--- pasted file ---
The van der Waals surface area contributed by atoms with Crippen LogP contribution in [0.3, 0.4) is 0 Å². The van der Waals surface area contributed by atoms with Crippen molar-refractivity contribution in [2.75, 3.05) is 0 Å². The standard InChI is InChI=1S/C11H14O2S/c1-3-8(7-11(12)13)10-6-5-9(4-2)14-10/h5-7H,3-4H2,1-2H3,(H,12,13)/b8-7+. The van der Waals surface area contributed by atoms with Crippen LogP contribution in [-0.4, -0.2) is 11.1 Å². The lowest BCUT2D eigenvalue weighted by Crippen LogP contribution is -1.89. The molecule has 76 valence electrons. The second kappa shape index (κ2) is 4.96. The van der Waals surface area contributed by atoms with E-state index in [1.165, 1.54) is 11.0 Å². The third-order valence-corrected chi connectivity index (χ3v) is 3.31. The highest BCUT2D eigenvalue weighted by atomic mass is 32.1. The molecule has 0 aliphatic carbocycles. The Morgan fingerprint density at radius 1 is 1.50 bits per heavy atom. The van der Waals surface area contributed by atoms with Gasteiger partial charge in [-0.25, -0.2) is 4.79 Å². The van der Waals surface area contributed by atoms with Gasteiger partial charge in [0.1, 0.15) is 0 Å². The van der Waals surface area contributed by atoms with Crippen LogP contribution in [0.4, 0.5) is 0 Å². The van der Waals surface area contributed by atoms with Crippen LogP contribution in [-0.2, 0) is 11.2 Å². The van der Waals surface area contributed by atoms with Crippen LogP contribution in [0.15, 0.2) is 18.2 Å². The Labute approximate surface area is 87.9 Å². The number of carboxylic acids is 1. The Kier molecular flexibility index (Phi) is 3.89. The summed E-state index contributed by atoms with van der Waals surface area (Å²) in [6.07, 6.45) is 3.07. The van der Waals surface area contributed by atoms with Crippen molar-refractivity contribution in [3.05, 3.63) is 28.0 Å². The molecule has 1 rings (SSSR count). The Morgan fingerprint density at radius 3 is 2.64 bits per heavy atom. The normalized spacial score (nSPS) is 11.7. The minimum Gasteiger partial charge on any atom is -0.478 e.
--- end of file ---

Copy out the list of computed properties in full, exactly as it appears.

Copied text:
The van der Waals surface area contributed by atoms with Crippen LogP contribution in [0.3, 0.4) is 0 Å². The van der Waals surface area contributed by atoms with Crippen molar-refractivity contribution in [2.75, 3.05) is 0 Å². The standard InChI is InChI=1S/C11H14O2S/c1-3-8(7-11(12)13)10-6-5-9(4-2)14-10/h5-7H,3-4H2,1-2H3,(H,12,13)/b8-7+. The van der Waals surface area contributed by atoms with Crippen LogP contribution in [-0.4, -0.2) is 11.1 Å². The lowest BCUT2D eigenvalue weighted by Crippen LogP contribution is -1.89. The molecule has 76 valence electrons. The second kappa shape index (κ2) is 4.96. The van der Waals surface area contributed by atoms with E-state index in [1.165, 1.54) is 11.0 Å². The third-order valence-corrected chi connectivity index (χ3v) is 3.31. The highest BCUT2D eigenvalue weighted by atomic mass is 32.1. The molecule has 0 aliphatic carbocycles. The Morgan fingerprint density at radius 1 is 1.50 bits per heavy atom. The van der Waals surface area contributed by atoms with Gasteiger partial charge in [-0.25, -0.2) is 4.79 Å². The van der Waals surface area contributed by atoms with Gasteiger partial charge in [0.1, 0.15) is 0 Å². The van der Waals surface area contributed by atoms with Crippen LogP contribution in [0.4, 0.5) is 0 Å². The van der Waals surface area contributed by atoms with Crippen LogP contribution in [-0.2, 0) is 11.2 Å². The van der Waals surface area contributed by atoms with Crippen LogP contribution in [0.15, 0.2) is 18.2 Å². The Labute approximate surface area is 87.9 Å². The number of carboxylic acids is 1. The Kier molecular flexibility index (Phi) is 3.89. The summed E-state index contributed by atoms with van der Waals surface area (Å²) in [6.07, 6.45) is 3.07. The van der Waals surface area contributed by atoms with Crippen molar-refractivity contribution in [3.05, 3.63) is 28.0 Å². The molecule has 1 rings (SSSR count). The Morgan fingerprint density at radius 3 is 2.64 bits per heavy atom. The normalized spacial score (nSPS) is 11.7. The minimum Gasteiger partial charge on any atom is -0.478 e.